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close this bookEnding Malnutrition by 2020: An Agenda for Change in the Millennium - Final report to the ACC/SCN by the commission on the nutrition challenges of the 21st century (ACC/SCN, 2000, 104 p.)
close this folder5. Food, Nutrition and Human Rights
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View the document5.1 What difference does a rights-based approach make?
View the document5.2 The International Code of Conduct of the Human Right to Adequate Food


In the 21st century human rights will increasingly influence what happens in all aspects of life - civil, political, economic and cultural. A human rights vision was in evidence at the 1995 Copenhagen Summit on Social Development, when Heads of State and Government underlined their commitment "to a political, economic, ethical and spiritual vision for social development based on human dignity, human rights, equality, peace, democracy, mutual responsibility...". In his 1997 UN reform proposals, the Secretary-General renewed the call for human rights to be mainstreamed in all activities of the UN system as a whole (UN, 1997). It is in this context that the human right to adequate food and nutrition must play a critical role in efforts to deal with hunger and undernutrition.

The right to food is enshrined in Article 25 of the Universal Declaration of Human Rights of 1948. It is further spelled out in the International Covenant on Economic, Social and Cultural Rights (Article 11) adopted by the General Assembly in 1966, and reiterated with a view to its more qualitative nutritional aspects in the Convention on the Rights of the Child (Article 24.1) adopted in 1989. While human rights conventions are binding for member states who ratify them, other instruments are important in supporting their follow-up1. Thus nutrition is recognised as a key component of development in the non-binding Declaration on the Right to Development of 1986 which calls for all states to ensure equal opportunity for all in access to health services and food.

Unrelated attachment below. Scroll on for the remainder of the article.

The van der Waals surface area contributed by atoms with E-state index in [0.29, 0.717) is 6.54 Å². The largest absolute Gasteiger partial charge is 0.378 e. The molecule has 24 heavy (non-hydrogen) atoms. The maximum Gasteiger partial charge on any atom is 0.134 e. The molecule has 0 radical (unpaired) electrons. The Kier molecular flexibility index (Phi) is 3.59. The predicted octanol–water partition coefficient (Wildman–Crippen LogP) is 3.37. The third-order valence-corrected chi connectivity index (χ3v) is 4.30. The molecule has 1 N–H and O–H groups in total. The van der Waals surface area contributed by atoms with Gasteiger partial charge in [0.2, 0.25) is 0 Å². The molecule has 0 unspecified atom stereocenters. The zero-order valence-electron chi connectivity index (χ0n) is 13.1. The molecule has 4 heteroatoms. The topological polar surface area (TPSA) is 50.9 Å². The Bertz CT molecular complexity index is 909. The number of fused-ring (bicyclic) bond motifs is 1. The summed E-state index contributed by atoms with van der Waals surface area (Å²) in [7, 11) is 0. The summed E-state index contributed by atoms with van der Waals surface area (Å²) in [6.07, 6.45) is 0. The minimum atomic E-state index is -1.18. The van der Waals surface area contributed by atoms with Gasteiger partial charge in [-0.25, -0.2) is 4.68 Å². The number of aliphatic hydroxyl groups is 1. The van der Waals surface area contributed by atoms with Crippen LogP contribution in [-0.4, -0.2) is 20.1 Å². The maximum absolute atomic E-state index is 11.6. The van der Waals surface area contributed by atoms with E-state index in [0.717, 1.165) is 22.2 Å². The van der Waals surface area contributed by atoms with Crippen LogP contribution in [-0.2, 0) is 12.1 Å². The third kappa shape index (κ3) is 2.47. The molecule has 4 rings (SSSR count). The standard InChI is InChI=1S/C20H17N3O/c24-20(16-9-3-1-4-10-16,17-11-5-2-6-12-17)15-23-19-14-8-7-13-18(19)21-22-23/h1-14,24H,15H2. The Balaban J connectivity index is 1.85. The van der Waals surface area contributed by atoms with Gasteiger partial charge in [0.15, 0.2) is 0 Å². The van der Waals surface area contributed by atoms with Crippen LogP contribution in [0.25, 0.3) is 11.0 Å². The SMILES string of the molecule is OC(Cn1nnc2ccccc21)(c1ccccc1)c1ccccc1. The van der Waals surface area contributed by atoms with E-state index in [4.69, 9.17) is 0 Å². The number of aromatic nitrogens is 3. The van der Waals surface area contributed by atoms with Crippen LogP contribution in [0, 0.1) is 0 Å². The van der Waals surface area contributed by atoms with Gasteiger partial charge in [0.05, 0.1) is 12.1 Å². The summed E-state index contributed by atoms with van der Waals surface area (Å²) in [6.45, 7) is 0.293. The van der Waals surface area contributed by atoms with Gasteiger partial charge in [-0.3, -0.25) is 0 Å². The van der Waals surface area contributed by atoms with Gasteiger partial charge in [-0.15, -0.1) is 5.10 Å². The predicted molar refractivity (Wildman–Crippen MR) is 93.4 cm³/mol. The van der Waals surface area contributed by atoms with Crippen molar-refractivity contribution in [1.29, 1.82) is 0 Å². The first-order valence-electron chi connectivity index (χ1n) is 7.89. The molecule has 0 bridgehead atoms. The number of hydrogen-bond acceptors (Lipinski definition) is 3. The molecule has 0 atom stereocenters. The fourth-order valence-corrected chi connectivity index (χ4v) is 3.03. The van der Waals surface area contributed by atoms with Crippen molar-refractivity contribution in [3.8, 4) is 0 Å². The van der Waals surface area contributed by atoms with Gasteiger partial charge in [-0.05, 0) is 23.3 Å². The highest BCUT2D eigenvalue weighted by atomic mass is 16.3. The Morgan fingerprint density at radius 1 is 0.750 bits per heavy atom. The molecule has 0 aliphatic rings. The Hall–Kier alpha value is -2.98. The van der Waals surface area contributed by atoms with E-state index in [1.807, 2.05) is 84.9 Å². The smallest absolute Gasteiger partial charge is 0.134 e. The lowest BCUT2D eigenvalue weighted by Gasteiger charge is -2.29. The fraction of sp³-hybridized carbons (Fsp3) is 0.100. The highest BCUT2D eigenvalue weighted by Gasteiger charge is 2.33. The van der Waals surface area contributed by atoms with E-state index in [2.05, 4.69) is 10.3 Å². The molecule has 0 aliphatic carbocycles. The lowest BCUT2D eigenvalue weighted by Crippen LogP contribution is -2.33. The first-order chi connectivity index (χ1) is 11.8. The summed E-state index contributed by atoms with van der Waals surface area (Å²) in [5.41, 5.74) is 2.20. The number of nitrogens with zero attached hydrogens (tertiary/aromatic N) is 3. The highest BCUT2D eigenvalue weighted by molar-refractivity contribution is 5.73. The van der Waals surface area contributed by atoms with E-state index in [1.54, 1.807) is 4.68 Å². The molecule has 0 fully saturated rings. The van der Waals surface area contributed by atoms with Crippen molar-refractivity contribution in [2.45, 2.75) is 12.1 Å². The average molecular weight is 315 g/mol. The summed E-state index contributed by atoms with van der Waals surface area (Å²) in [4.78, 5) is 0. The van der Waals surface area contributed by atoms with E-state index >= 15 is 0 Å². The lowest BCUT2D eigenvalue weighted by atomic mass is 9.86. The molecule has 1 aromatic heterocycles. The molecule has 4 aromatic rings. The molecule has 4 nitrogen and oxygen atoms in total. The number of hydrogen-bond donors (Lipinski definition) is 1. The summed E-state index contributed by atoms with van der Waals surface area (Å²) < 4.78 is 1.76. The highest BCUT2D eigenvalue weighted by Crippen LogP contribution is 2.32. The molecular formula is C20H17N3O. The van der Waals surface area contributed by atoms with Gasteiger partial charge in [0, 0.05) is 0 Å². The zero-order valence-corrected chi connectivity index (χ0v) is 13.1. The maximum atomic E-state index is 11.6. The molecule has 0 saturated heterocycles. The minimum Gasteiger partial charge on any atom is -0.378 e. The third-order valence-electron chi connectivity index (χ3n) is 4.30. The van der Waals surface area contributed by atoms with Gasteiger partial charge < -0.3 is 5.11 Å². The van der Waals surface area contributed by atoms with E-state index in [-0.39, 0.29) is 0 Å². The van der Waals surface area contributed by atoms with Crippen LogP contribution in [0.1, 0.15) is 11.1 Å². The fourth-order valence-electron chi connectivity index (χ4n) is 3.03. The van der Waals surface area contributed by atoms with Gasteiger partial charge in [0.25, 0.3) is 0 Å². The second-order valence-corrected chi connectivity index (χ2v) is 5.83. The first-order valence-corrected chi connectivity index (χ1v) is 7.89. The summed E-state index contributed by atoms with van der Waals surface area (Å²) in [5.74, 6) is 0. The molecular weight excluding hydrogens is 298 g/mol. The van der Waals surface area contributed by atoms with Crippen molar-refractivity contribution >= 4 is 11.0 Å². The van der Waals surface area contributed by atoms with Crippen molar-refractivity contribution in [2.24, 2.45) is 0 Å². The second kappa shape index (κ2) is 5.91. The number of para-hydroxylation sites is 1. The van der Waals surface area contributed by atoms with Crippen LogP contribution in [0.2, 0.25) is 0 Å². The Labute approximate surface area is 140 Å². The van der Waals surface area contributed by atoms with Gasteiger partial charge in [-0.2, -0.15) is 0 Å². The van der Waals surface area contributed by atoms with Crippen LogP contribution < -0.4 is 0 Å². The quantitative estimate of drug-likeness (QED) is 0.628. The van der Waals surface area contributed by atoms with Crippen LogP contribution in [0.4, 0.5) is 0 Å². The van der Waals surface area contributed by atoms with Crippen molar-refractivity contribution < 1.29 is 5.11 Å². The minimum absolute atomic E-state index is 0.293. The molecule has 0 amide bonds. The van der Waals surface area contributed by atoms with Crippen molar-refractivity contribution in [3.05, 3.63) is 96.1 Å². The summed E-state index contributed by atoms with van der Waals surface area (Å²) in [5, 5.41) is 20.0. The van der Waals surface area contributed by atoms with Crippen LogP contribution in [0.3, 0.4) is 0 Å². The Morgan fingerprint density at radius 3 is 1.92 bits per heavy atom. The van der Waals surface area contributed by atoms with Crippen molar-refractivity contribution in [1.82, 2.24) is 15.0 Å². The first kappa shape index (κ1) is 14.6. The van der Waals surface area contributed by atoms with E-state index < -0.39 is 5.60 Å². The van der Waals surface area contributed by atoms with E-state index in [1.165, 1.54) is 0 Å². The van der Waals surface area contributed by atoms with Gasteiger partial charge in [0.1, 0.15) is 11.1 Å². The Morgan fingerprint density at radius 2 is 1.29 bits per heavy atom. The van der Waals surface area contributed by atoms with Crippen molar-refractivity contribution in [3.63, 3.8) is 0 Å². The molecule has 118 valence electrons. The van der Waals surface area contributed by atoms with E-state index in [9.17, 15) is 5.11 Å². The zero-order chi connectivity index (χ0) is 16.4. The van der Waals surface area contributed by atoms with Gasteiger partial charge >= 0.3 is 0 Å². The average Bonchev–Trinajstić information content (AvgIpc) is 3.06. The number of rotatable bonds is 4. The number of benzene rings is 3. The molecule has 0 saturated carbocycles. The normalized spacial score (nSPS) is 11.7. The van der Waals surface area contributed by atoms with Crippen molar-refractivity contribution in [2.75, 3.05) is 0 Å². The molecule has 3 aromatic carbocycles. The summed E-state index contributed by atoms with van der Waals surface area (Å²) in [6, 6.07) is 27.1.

1 A government may sign a convention at the time of adoption but this would not be binding for the state. It becomes binding only when the government formally ratifies the convention, which normally requires the consent of the legislative institution, for example, parliament or congress. The state then becomes a State Party to that convention. By contrast, a declaration, compact, or code of conduct is merely a political commitment by those who participate in its adoption, and is not legally binding unless or until it becomes part of what is considered customary international law.

More recently the World Food Summit was a milestone in the process of defining better the content of the right to food and nutrition, and in setting in motion activities to guide states, civil society and international organisations in implementation. The right to food is already rooted in the philosophy of many ideological and political systems. The special feature of the international human rights system is that this right has been brought into a universal moral and legal normative system with corresponding institutions, mechanisms and procedures for its implementation, as agreed upon by the majority of the UN member states.

Yet, as 840 million food-insecure people testify, commitment and opportunities for action have not yet been transformed into practical activities that will guarantee hungry people enough to eat, in ways that will promote their food and nutritional security over time and in a dignified manner. To date, the right to adequate food remains one of the most cited in solemn declarations of political intent, and one of the most neglected and violated in practice. It is against this background that the World Food Summit challenged the international community to give operational meaning to this right.